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Graduate courses

Departments' graduate courses for PhD-students.

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Syllabus for

Academic year
FFR120 - Simulation of complex systems
 
Syllabus adopted 2014-02-19 by Head of Programme (or corresponding)
Owner: MPCAS
7,5 Credits
Grading: TH - Five, Four, Three, Not passed
Education cycle: Second-cycle
Major subject: Engineering Physics
Department: 16 - PHYSICS


Teaching language: English
The course is open for exchange students
Block schedule: D

Course elements   Credit distribution   Examination dates
Sp1 Sp2 Sp3 Sp4 Summer course No Sp
0199 Project 7,5c Grading: TH   7,5c    

In programs

MPCAS COMPLEX ADAPTIVE SYSTEMS, MSC PROGR, Year 1 (compulsory)
MPSYS SYSTEMS, CONTROL AND MECHATRONICS, MSC PROGR, Year 1 (elective)

Examiner:

Professor  Martin Nilsson Jacobi


Homepage missing

 

Eligibility:


In order to be eligible for a second cycle course the applicant needs to fulfil the general and specific entry requirements of the programme that owns the course. (If the second cycle course is owned by a first cycle programme, second cycle entry requirements apply.)
Exemption from the eligibility requirement: Applicants enrolled in a programme at Chalmers where the course is included in the study programme are exempted from fulfilling these requirements.

Course specific prerequisites

The students are expected to have a background in natural science corresponding to an undergraduate education in mathematics, computer science, physics, chemistry, or biology. Furthermore, the students are expected to have programming experience in C, C++, Pascal, Matlab, or some other equivalent language.

Aim

The course introduces the students to simulation techniques frequently used in complex systems, emphasising agent based modelling and networks. We discuss examples of applications in physics, biology and social science. The aim of the course is to 1) give the students the level of understanding needed to decide on simulation methodology for a specific problem, 2) define and implement a moderate size simulation project, and 3) evaluate the results from their simulations.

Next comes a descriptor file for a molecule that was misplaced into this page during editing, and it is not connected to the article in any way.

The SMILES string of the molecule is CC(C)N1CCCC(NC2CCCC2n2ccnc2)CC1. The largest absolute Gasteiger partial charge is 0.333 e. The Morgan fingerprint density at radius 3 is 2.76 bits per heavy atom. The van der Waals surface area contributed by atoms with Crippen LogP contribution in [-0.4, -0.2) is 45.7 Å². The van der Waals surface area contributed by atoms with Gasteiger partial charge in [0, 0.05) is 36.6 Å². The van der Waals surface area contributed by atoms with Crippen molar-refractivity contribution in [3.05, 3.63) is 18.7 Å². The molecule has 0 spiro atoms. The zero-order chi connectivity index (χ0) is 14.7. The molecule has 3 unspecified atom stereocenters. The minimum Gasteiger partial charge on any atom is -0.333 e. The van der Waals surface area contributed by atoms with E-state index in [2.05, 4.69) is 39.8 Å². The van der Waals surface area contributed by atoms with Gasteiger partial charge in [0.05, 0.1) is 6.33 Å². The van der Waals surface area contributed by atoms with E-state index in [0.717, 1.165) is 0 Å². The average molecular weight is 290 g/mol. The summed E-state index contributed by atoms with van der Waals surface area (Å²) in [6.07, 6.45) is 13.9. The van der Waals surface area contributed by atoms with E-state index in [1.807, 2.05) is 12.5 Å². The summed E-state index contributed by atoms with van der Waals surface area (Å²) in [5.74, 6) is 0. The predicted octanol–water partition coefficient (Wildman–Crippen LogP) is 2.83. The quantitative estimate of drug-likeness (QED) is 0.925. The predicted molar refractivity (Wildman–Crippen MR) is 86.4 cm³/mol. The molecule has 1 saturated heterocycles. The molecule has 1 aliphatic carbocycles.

Learning outcomes (after completion of the course the student should be able to)

-Describe the fundamental ideas behind the simulation methods discussed in the course, in particular agent based modelling and networks.
-Implement simulation codes in each of the methods.
-Analyse and discuss the results of simulations.
-Plan, manage, execute and report a small-scale simulation project.


Content

Much of modelling in the sciences focuses on simple models, highlighting key mechanisms using small sets of moving parts. However, in complex systems the interesting features are often a direct result of having large sets of particles or agents with different characteristics. This makes new tools a necessity. The course introduces simulation techniques frequently used in complex systems to handle models with many heterogeneous parts. The weight will be on agent-based modelling and networks. For each technique we discuss its background, where its strengths and weaknesses lie, and study examples in physics, biology and social science. We also learn how to validate the outcomes of simulation models in order to reach scientifically sound conclusions.

Organisation

The course is based on a series of lectures covering the various topics. The students work on simulation projects in groups of two to four students. A tutor supervises each group. Complementary to the lectures there are supervised computer labs where the students solve a variety of small simulation tasks which should be reported as home assignments.

Literature

Handouts of shorter texts and articles related to the subjects discussed at the lectures.

Examination

The examination is based on:

- Homework assignments
- Projects (oral presentation and written report)


Published: Fri 18 Dec 2009. Modified: Mon 28 Nov 2016